Salba isn’t the name of a dance although it may have you dancing. Don’t chuckle, but the plant Salvia hispanica, popularly known as chia—the same chia that hits the airwaves every holiday season in the form of Chia Pet gifts—is a superfood, like açaí, blueberry, montmorency cherry and pomegranate. Salvia hispanica is native to Mexico. The genus Salvia is the largest genus of plants in the mint family, Lamiaceae. The Salvia genus also includes all the varieties of sage.
Those ch-ch-ch-chia sprouts that are grown and giggled at each year are among the most nutritious foods in the world. Chia, a whole grain, was cultivated by the Aztecs in pre-Columbian times, and was so valued that it was given as an annual tribute by the people to their rulers. The word chia is derived from the Aztec Nahuatl* word chian, meaning oily. The Mexican state of Chiapas is derived from the Nahuatl for chia water or chia river. Salba is a name trademarked by a company that understands the potential of the grain, gauged the marketing potential of a name other than ch-ch-ch-chia (as the name Kamut was trademarked—an easier sell than khorasan wheat) and cultivated a registered variety, grown only in Peru, which ensures strict nutritional consistency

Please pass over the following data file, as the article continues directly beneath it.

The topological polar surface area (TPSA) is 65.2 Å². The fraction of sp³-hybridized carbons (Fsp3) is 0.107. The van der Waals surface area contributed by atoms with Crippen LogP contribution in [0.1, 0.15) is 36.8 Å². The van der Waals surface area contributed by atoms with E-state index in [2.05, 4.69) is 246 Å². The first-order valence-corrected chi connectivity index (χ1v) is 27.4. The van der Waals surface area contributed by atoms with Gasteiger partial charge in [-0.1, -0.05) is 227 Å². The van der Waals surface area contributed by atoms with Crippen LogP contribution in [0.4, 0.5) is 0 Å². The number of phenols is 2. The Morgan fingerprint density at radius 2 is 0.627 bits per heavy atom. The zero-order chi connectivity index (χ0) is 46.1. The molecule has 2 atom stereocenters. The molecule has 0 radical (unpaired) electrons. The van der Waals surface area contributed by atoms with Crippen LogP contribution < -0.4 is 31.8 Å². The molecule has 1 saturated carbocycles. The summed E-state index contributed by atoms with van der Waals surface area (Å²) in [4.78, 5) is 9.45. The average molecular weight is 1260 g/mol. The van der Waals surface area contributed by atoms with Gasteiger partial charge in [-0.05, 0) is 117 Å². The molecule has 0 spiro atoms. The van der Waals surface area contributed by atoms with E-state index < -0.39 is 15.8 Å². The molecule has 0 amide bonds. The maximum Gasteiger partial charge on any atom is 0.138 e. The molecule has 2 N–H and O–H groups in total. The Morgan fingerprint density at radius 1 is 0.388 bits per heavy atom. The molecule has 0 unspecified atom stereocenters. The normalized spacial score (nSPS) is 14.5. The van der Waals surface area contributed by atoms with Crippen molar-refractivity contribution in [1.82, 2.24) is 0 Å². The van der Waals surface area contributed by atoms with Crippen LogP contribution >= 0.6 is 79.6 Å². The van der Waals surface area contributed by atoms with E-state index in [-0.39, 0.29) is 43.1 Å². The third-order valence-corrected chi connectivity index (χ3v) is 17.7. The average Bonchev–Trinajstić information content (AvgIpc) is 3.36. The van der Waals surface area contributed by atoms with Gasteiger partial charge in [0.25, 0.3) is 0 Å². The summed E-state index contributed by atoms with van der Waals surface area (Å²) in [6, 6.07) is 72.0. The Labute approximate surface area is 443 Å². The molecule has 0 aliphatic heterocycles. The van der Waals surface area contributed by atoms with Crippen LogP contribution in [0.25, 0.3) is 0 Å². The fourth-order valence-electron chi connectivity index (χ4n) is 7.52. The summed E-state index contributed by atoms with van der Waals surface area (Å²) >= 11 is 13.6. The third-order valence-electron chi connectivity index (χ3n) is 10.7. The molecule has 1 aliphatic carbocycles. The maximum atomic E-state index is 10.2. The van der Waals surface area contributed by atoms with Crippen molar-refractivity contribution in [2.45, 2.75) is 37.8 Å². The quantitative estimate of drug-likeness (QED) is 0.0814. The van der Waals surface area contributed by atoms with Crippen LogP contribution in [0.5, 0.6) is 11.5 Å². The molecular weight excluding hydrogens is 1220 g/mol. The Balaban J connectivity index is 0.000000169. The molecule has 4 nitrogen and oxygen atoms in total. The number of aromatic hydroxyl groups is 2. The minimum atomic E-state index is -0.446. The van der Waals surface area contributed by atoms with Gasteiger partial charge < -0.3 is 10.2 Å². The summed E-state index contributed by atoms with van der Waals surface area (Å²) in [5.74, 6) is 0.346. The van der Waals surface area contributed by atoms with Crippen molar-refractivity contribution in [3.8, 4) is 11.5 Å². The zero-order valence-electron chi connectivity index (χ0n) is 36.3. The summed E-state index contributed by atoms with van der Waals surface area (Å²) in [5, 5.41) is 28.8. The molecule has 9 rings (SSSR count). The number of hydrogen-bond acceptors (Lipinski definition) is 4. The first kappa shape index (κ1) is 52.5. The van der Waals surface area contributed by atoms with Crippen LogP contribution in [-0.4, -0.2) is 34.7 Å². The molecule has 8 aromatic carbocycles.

*Nahuatl was the language of the Aztecs; their descendants, 1.5 million Nahua people, mostly live in Central Mexico and still speak the language (in many dialects).
And, it tastes great! So if anyone in the household wants to focus on healthy eating, those who don’t give a hoot (most kids, teens and adults under 40) will be fighting over these tasty Salba Smart tortilla chips, pretzels and organic salsa. The line will soon expand to include potato chips, flatbreads, bars, cereals and breads made with Salba.We’ll get to them in a minute (or skip to Page 3), but first, a word about the health benefits of Salba/chia.
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